Author Archives: edidier1213

Finding Internships as an HGSE Student

Many students take part in graduate assistantships and internships while enrolled in HGSE. All incoming students will have access to HIRED, an online Symplicity application to which students can upload resumes (and other employment-related documents) and to which employers post both internships and permanent positions with their organizations … some are also federal work-study eligible. Your cohort’s listserv may also be a great source for potential internships as well. In addition, the Harvard Student Employment Office’s website also features a variety of jobs around Harvard University, especially for those students with federal work-study awards. Although internships are not mandatory – some programs do have required in-the-field practicums – they are an excellent opportunity to deepen one’s experience in a specific area or explore new areas. Internship employers can be identified and contacted during the summer as well as at the start of each semester, especially the fall semester.

You can also get paid for the work you perform at your internship and simultaneously receive academic credit (generally up to three credits hours per semester each semester). All HGSE students can enroll in the Field Experience Program (FEP) course, and some programs, such as higher education, also have field-specific internship courses. As part of the FEP course or program-specific internship course, you will take part in periodic discussions with peers who are also participating in internships and have opportunities to reflect upon your experiences in your workplace. Finally, towards the conclusion of the FEP course, students will present on their work and reflections at a student practitioner conference.

-Evan

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A Day in the Life

The following is a day-in-the-life recap of my life from Thursday, March 7, 2013. Please note that I do not live a particularly exciting life; this a pretty typical Thursday, but hopefully you can get a sense of a graduate student’s schedule here at HGSE. As you can probably tell from my schedule, I’m in the higher education cohort.

07:00 – Wake up and look out window. Note that snow is falling at a light but steady pace. Decide that it would be best if I wear boots to get to classes today. Also decide on breakfast.

08:00 – Read for classes and reply to emails received overnight as needed. I have a fairly elaborate email filtering system so that I only read a small percentage of all of the emails I actually receive.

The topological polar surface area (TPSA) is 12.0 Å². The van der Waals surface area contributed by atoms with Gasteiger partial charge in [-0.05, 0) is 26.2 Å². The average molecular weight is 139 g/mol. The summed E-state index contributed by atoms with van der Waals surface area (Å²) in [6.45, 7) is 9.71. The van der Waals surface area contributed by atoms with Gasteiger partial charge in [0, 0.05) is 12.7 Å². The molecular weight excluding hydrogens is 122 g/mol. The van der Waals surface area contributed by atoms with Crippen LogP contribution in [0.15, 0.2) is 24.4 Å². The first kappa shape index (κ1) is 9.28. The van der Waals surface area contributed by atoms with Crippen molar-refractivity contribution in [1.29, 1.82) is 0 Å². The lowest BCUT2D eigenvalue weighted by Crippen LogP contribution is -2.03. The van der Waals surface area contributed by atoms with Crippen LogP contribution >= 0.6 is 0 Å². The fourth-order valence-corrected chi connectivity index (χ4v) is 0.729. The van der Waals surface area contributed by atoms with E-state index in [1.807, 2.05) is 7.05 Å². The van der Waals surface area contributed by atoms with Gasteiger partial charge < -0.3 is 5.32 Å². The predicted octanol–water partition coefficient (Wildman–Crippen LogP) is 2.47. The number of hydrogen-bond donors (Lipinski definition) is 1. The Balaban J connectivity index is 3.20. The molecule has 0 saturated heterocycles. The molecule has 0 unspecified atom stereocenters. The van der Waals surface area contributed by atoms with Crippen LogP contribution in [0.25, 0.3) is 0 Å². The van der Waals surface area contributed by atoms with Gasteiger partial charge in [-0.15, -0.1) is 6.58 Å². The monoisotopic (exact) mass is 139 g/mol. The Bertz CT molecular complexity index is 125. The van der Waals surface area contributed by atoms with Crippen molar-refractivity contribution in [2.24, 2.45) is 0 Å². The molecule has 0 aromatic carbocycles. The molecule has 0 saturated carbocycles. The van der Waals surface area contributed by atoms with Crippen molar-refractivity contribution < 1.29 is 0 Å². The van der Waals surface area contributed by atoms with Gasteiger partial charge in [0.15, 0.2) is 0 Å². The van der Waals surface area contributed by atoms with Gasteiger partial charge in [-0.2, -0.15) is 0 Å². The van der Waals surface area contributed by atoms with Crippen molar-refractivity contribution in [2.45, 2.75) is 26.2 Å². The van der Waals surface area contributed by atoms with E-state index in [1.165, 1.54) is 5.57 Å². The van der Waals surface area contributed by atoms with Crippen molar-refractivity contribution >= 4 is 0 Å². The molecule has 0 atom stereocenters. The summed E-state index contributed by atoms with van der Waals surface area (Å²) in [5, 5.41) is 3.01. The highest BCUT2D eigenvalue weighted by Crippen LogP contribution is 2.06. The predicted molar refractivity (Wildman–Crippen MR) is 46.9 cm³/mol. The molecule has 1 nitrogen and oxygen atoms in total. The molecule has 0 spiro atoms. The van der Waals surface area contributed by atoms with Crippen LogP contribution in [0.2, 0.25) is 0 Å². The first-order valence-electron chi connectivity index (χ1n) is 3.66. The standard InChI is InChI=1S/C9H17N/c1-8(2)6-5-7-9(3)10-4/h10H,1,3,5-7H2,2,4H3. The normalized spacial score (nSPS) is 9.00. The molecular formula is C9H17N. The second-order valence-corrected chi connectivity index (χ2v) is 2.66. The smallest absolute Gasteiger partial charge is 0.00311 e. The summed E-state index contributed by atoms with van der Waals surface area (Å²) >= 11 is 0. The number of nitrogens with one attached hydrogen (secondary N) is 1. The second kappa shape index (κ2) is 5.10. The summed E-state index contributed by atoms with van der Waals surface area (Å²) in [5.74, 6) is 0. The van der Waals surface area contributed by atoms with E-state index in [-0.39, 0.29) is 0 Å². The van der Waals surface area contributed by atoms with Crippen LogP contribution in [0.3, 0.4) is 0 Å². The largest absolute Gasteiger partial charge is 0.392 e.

11:00 – Gear up to head out to class in light snow.

11:30 – Attend class on the economics of colleges and universities taught by Professor Bridget Terry Long in Larsen Hall. Today’s topic is on academic achievement and remedial coursework in American higher education. There are two brief student presentations towards the end of class.

13:00 – Head over to the café located on the main level of Gutman Library and pick up a sandwich for lunch. Quickly head back over to Larsen Hall for my next class.

13:10 – My final half-semester class on race, law, and education with Professor Philip Lee. Two of my classmates bring Dunkin’ Donuts assorted donuts for everyone. We’ve had amazing class discussions in previous sessions, and this class is no exception. A spirited discussion of Parents Involved and the current Fisher v. Texas case follows.

16:00 – Return to my studio apartment and review two inauguration videos of college presidents for my Friday morning class on leadership and management in education, comparing and contrasting the differences between the two videos.

18:45: Dinnertime!

19:45: Tidy up some cover letters.

21:00: Drop off the presidential inauguration videos to another classmate.

22:00: Check in on the daily traffic and advertisement revenue for the suite of websites that I/my company runs. Block future display of certain irrelevant advertisements.

23:00: Bedtime. Snow has been falling all day and will continue to fall through tomorrow morning.

-Evan

Apartment Hunting Made Easy with HU Housing

Before coming to HGSE, I was finishing up law school in Virginia and then studying to take the Massachusetts bar (but studying in Virginia). It did not leave much time to go apartment hunting in the Boston area, and the Southern part of me rebelled at the notion of having to pay a broker a month’s rent just to find me an apartment.

Fortunately, Harvard offers housing through Harvard Real Estate Services (HRES) and the application process can be completed almost entirely online. You can register for a housing lottery in April. Your placement in the lottery will determine which lottery group you are assigned to … each lottery group is then assigned to a two-day window in which everyone in that group can select their housing from whatever HRES housing inventory is left on the website (there’s also a preview period prior to the selection period so you can see what’s still available). Last year, the selection windows opened at 6:05am EDT; if you’ve found an apartment you really want, you’ll want to be seated bright-eyed and bushy-tailed at your computer at 6:05am (or 3:05am PDT).